Via using $$\operatorname{D_{x}^{\alpha}}\left[ \left( x - 1 \right)^{m} \right] = \frac{\Gamma\left( m + 1 \right)}{\Gamma\left( m - \alpha + 1 \right)} \cdot \left( x - 1 \right)^{m - \alpha}$$ (for $$m > 0$$) where $$\Gamma\left( \cdot \right)$$ is the Complete Gamma Function we'll get: You can read a step-by-step derivation of the formula used here. \begin{align*} \operatorname{D_{z}^{-\alpha}}\left[ \ln\left( z \right) \right] &= \sum\limits_{k = 1}^{\infty}\left[ \frac{\left( -1 \right)^{k + 1}}{k} \cdot \operatorname{D_{z}^{-\alpha}}\left[ \left( z - 1 \right)^{k} \right] \right]\\ \operatorname{D_{z}^{-\alpha}}\left[ \ln\left( z \right) \right] &= \sum\limits_{k = 1}^{\infty}\left[ \frac{\left( -1 \right)^{k + 1}}{k} \cdot \frac{\Gamma\left( k + 1 \right)}{\Gamma\left( k + \alpha + 1 \right)} \cdot \left( z - 1 \right)^{k + \alpha} \right]\\ \end{align*}

But we shouldn't forget the constants that come with indefinite integration (assuming $$\alpha \in \mathbb{R}^{+}$$ or $$\alpha > 0$$): \fbox{ \begin{align*} \operatorname{D_{z}^{\alpha}}\left[ \ln\left( z \right) \right] &= \sum\limits_{k = 1}^{\infty}\left[ \frac{\left( -1 \right)^{k + 1}}{k} \cdot \frac{\Gamma\left( k + 1 \right)}{\Gamma\left( k - \alpha + 1 \right)} \cdot \left( z - 1 \right)^{k - \alpha} \right] + \sum\limits_{k = 0}^{\left\lfloor -\alpha \right\rfloor}\left[ c_{k} \cdot x^{k - 1} \right]\\ \end{align*} } where all $$c_{k}$$ are some constants and $$\left\lfloor \cdot \right\rfloor$$ is the Floor Function.

But this series expansion converges very very slowly.

This function is defined for $$\alpha = -1$$. In fact, it gives: \begin{align*} \operatorname{D_{z}^{1}}\left[ \ln\left( z \right) \right] &= \sum\limits_{k = 1}^{\infty}\left[ \frac{\left( -1 \right)^{k + 1}}{k} \cdot \frac{\Gamma\left( k + 1 \right)}{\Gamma\left( k + -1 + 1 \right)} \cdot \left( z - 1 \right)^{k + -1} \right]\\ \operatorname{D_{z}^{1}}\left[ \ln\left( z \right) \right] &= \sum\limits_{k = 1}^{\infty}\left[ \frac{\left( -1 \right)^{k + 1}}{k} \cdot \frac{\Gamma\left( k + 1 \right)}{\Gamma\left( k \right)} \cdot \left( z - 1 \right)^{k - 1} \right]\\ \operatorname{D_{z}^{1}}\left[ \ln\left( z \right) \right] &= \sum\limits_{k = 1}^{\infty}\left[ \frac{\left( -1 \right)^{k + 1}}{k} \cdot k \cdot \left( z - 1 \right)^{k - 1} \right]\\ \operatorname{D_{z}^{1}}\left[ \ln\left( z \right) \right] &= \sum\limits_{k = 1}^{\infty}\left[ \left( -1 \right)^{k + 1} \cdot \left( z - 1 \right)^{k - 1} \right]\\ \operatorname{D_{z}^{1}}\left[ \ln\left( z \right) \right] &= \sum\limits_{k = 1}^{\infty}\left[ \left( -1 \right)^{k - 1} \cdot \left( z - 1 \right)^{k - 1} \right]\\ \operatorname{D_{z}^{1}}\left[ \ln\left( z \right) \right] &= \sum\limits_{n = 0}^{\infty}\left[ \left( -1 \right)^{n} \cdot \left( z - 1 \right)^{n} \right]\\ \operatorname{D_{z}^{1}}\left[ \ln\left( z \right) \right] &= \frac{1}{z}\\ \end{align*}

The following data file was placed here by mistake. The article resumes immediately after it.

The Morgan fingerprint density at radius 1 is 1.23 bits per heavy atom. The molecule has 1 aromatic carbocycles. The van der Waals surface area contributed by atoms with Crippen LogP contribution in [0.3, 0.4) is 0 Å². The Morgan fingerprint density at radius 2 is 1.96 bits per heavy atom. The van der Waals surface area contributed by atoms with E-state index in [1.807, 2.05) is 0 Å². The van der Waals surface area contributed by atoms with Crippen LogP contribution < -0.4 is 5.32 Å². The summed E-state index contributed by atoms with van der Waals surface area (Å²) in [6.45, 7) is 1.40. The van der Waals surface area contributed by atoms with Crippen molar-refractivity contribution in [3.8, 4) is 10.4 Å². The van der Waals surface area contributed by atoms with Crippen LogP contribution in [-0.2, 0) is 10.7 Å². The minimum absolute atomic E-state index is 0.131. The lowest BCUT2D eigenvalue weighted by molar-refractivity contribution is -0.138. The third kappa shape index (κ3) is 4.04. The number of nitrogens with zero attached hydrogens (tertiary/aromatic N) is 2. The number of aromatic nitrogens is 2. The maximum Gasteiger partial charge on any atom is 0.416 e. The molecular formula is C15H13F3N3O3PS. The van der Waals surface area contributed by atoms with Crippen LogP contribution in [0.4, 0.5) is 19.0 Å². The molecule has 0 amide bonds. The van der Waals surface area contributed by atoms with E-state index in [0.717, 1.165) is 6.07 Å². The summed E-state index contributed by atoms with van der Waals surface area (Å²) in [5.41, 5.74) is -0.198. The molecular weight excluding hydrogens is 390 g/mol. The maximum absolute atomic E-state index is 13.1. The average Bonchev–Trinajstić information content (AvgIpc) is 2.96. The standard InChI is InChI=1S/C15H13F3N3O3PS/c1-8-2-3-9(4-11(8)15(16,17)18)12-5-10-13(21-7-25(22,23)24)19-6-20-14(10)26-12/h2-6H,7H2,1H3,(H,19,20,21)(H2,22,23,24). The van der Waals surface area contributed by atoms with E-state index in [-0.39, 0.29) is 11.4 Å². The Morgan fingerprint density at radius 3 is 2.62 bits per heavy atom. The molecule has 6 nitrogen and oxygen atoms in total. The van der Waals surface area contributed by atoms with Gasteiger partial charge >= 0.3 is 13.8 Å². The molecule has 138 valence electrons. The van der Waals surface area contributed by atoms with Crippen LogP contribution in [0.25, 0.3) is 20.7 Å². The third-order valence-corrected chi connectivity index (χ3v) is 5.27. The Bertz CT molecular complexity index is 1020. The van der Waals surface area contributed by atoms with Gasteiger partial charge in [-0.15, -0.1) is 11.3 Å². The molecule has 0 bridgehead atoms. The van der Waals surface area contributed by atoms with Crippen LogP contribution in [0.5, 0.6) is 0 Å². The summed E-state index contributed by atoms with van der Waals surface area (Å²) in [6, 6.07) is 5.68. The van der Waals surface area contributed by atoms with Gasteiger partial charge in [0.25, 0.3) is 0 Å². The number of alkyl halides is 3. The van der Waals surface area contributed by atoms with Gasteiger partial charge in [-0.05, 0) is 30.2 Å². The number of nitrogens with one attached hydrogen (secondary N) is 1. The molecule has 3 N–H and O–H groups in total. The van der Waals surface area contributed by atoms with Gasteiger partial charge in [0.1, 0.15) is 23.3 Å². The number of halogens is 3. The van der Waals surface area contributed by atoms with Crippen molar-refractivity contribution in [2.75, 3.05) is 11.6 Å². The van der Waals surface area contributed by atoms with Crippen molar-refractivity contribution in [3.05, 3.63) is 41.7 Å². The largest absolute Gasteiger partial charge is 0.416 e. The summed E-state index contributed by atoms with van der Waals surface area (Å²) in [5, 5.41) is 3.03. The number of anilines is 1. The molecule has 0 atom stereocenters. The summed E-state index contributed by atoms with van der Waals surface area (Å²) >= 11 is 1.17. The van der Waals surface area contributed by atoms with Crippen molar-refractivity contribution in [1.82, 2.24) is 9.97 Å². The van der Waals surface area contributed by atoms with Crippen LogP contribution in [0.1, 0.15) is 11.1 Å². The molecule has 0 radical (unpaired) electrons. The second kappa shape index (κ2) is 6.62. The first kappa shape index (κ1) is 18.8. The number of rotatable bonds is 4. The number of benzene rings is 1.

Wolfram|Alpha gives the same Series Expansion. So:

$$\operatorname{D_{z}^{1}}\left[ \ln\left( z \right) \right] = \frac{1}{z}$$

This means that this formula is universally valid. So with this we get: \fbox{ \begin{align*} \operatorname{D_{z}^{\alpha}}\left[ z^{a} \right] &= \begin{cases} \sum\limits_{k = 1}^{\infty}\left[ \frac{\left( -1 \right)^{k + 1}}{k} \cdot \frac{\Gamma\left( k + 1 \right)}{\Gamma\left( k - \alpha \right)} \cdot \left( z - 1 \right)^{k - \alpha - 1} \right] + \sum\limits_{k = 0}^{\left\lfloor -\alpha - 1 \right\rfloor}\left[ c_{k} \cdot x^{k - 1} \right],\, &\text{for}\, \alpha \leq -1 = a\\ \left( -1 \right)^{\alpha} \cdot \frac{\Gamma\left( a + \alpha \right)}{\Gamma\left( a \right)} \cdot \left( x + b \right)^{-a - \alpha},\, &\text{otherwise}\\ \end{cases} \end{align*} }